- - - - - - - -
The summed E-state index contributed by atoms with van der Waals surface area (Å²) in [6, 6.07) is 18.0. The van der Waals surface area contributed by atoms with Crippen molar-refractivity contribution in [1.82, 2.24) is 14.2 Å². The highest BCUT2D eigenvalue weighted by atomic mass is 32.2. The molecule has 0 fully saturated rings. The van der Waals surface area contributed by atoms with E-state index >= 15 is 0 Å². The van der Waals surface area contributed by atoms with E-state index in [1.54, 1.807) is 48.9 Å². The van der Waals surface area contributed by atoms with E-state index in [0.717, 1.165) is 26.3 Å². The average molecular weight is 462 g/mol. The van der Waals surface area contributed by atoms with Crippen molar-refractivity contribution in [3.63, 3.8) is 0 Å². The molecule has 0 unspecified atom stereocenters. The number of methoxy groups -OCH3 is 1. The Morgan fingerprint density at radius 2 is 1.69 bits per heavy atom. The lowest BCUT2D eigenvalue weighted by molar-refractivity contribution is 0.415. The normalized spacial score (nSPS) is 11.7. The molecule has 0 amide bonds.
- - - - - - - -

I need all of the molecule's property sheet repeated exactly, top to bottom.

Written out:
The summed E-state index contributed by atoms with van der Waals surface area (Å²) in [6, 6.07) is 18.0. The van der Waals surface area contributed by atoms with Crippen molar-refractivity contribution in [1.82, 2.24) is 14.2 Å². The highest BCUT2D eigenvalue weighted by atomic mass is 32.2. The molecule has 0 fully saturated rings. The van der Waals surface area contributed by atoms with E-state index >= 15 is 0 Å². The van der Waals surface area contributed by atoms with E-state index in [1.54, 1.807) is 48.9 Å². The van der Waals surface area contributed by atoms with E-state index in [0.717, 1.165) is 26.3 Å². The average molecular weight is 462 g/mol. The van der Waals surface area contributed by atoms with Crippen molar-refractivity contribution in [3.63, 3.8) is 0 Å². The molecule has 0 unspecified atom stereocenters. The number of methoxy groups -OCH3 is 1. The Morgan fingerprint density at radius 2 is 1.69 bits per heavy atom. The lowest BCUT2D eigenvalue weighted by molar-refractivity contribution is 0.415. The normalized spacial score (nSPS) is 11.7. The molecule has 0 amide bonds.